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Propaganda In Your Politics

Russian President Vladimir Putin at the Kremlin on July 4, 2017 in Moscow.
Russian President Vladimir Putin at the Kremlin on July 4, 2017 in Moscow.

Americans are free to believe anything they want — even what’s reported on a cable news channel funded by the Kremlin. The U.S. federal government considers Russia Today (RT) propaganda and wants it to register as a foreign agent.

But RT says there’s no difference between it and the BBC in the UK, and that many of the stories they report — like the Seth Rich murder conspiracy — also receive coverage on Fox News.

How is Russia influencing what we know? And will we see more propaganda popping up on-air and online soon?

Check out this episode of “The Daily” podcast from the New York Times with reporter Jim Rutenberg on Russia’s information war against the West.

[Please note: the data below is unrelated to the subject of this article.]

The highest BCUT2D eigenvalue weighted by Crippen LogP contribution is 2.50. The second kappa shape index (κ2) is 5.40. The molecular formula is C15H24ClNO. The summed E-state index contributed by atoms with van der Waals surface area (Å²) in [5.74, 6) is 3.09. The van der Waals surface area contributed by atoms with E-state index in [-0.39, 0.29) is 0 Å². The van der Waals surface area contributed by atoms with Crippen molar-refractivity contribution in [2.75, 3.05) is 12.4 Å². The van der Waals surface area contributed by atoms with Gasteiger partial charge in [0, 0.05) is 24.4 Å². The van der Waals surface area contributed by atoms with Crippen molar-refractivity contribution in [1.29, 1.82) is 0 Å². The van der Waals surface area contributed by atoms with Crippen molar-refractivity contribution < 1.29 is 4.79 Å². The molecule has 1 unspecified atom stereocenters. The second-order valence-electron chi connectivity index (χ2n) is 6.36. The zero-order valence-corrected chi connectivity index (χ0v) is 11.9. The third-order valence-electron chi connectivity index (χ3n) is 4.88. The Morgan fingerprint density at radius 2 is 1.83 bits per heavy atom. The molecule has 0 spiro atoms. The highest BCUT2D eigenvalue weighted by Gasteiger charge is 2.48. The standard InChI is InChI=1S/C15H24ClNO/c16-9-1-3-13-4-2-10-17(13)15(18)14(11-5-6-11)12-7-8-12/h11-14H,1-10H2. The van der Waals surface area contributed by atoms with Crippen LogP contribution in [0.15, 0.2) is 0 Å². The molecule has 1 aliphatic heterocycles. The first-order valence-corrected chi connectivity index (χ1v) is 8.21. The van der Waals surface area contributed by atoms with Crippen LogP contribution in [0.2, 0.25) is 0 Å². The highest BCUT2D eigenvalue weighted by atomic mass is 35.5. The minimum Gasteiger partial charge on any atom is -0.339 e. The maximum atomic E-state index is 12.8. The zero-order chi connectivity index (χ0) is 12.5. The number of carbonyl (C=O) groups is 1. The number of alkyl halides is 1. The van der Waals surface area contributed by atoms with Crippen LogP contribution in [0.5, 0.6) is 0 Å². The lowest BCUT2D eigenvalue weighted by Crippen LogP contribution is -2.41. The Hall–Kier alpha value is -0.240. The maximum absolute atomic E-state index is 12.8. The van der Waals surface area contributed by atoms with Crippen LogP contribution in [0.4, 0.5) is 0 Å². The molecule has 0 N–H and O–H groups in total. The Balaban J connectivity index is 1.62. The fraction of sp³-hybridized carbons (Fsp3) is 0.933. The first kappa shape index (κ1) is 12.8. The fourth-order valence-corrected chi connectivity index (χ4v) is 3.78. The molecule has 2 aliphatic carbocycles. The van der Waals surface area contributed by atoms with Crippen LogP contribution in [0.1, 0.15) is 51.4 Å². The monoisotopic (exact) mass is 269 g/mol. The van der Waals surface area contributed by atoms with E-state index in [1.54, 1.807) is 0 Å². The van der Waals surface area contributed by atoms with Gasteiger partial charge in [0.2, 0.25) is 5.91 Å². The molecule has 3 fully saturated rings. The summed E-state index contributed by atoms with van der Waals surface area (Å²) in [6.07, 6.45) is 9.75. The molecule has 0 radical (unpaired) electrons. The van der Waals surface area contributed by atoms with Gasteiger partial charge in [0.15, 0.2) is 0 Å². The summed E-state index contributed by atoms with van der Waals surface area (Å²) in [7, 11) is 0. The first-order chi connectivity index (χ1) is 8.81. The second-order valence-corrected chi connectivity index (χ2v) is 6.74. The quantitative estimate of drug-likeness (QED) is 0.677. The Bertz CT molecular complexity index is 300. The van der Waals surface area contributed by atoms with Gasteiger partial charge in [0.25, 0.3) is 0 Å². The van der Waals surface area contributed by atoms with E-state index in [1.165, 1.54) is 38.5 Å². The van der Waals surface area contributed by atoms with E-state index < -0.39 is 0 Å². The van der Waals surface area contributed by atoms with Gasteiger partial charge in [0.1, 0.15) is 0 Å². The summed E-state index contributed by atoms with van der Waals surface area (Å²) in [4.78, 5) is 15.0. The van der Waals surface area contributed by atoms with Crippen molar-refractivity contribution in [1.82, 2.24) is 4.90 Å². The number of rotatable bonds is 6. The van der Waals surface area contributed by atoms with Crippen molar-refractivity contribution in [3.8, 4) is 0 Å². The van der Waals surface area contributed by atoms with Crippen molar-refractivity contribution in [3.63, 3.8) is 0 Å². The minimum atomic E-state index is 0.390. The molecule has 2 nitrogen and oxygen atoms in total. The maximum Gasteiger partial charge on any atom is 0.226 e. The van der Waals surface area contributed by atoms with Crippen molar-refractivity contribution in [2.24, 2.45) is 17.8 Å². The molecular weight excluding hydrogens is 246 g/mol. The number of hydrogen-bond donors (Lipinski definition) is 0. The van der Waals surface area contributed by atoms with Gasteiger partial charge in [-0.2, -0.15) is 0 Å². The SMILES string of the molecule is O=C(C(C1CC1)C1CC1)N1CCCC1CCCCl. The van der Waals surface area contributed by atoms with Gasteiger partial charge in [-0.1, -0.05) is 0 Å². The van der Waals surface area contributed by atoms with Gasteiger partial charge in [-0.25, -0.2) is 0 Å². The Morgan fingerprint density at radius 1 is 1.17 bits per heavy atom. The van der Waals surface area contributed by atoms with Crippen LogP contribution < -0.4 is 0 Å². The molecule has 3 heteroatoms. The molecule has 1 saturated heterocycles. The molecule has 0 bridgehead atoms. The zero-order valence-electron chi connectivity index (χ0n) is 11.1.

Kimberly Marten, Professor at Barnard College, Columbia University; she specializes in international relations and Russia

Jim Rutenberg, Media columnist, The New York Times; former chief political correspondent, The New York Times Magazine

Alexey Kuznetsov, Deputy Head of News at RT International

Garland Nixon, Co-hosts the show “Fault Lines” on Sputnik Radio

Andrew Feinberg, Former White House correspondent for Sputnik International.

For more, visit http://the1a.org.

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